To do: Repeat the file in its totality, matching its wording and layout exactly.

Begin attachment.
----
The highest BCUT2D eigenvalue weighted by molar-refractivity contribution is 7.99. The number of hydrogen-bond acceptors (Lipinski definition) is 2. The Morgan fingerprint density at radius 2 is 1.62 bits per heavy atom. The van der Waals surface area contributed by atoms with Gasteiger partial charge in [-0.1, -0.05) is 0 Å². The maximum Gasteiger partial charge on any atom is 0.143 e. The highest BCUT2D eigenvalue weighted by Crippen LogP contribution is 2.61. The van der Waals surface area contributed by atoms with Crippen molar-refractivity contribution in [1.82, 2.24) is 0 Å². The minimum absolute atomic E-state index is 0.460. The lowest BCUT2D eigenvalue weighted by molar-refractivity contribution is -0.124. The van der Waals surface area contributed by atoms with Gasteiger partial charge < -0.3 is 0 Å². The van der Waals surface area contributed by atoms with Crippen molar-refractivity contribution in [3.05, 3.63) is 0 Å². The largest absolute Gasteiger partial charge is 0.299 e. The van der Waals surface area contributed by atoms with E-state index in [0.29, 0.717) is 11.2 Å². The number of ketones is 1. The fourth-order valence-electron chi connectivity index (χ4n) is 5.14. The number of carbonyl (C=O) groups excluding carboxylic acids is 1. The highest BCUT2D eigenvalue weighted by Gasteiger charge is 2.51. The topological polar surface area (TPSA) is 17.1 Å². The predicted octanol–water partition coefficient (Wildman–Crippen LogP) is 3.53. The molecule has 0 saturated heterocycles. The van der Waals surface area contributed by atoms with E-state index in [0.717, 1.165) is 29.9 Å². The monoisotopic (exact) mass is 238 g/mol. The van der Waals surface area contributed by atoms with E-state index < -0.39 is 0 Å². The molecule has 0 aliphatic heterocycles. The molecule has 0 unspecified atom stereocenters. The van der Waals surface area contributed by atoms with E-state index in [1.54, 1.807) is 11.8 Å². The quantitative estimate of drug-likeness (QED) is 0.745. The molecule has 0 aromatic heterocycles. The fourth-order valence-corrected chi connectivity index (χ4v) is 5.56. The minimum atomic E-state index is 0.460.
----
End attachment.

The highest BCUT2D eigenvalue weighted by molar-refractivity contribution is 7.99. The number of hydrogen-bond acceptors (Lipinski definition) is 2. The Morgan fingerprint density at radius 2 is 1.62 bits per heavy atom. The van der Waals surface area contributed by atoms with Gasteiger partial charge in [-0.1, -0.05) is 0 Å². The maximum Gasteiger partial charge on any atom is 0.143 e. The highest BCUT2D eigenvalue weighted by Crippen LogP contribution is 2.61. The van der Waals surface area contributed by atoms with Crippen molar-refractivity contribution in [1.82, 2.24) is 0 Å². The minimum absolute atomic E-state index is 0.460. The lowest BCUT2D eigenvalue weighted by molar-refractivity contribution is -0.124. The van der Waals surface area contributed by atoms with Gasteiger partial charge < -0.3 is 0 Å². The van der Waals surface area contributed by atoms with Crippen molar-refractivity contribution in [3.05, 3.63) is 0 Å². The largest absolute Gasteiger partial charge is 0.299 e. The van der Waals surface area contributed by atoms with E-state index in [0.29, 0.717) is 11.2 Å². The number of ketones is 1. The fourth-order valence-electron chi connectivity index (χ4n) is 5.14. The number of carbonyl (C=O) groups excluding carboxylic acids is 1. The highest BCUT2D eigenvalue weighted by Gasteiger charge is 2.51. The topological polar surface area (TPSA) is 17.1 Å². The predicted octanol–water partition coefficient (Wildman–Crippen LogP) is 3.53. The molecule has 0 saturated heterocycles. The van der Waals surface area contributed by atoms with E-state index in [0.717, 1.165) is 29.9 Å². The monoisotopic (exact) mass is 238 g/mol. The van der Waals surface area contributed by atoms with E-state index < -0.39 is 0 Å². The molecule has 0 aliphatic heterocycles. The molecule has 0 unspecified atom stereocenters. The van der Waals surface area contributed by atoms with E-state index in [1.54, 1.807) is 11.8 Å². The quantitative estimate of drug-likeness (QED) is 0.745. The molecule has 0 aromatic heterocycles. The fourth-order valence-corrected chi connectivity index (χ4v) is 5.56. The minimum atomic E-state index is 0.460.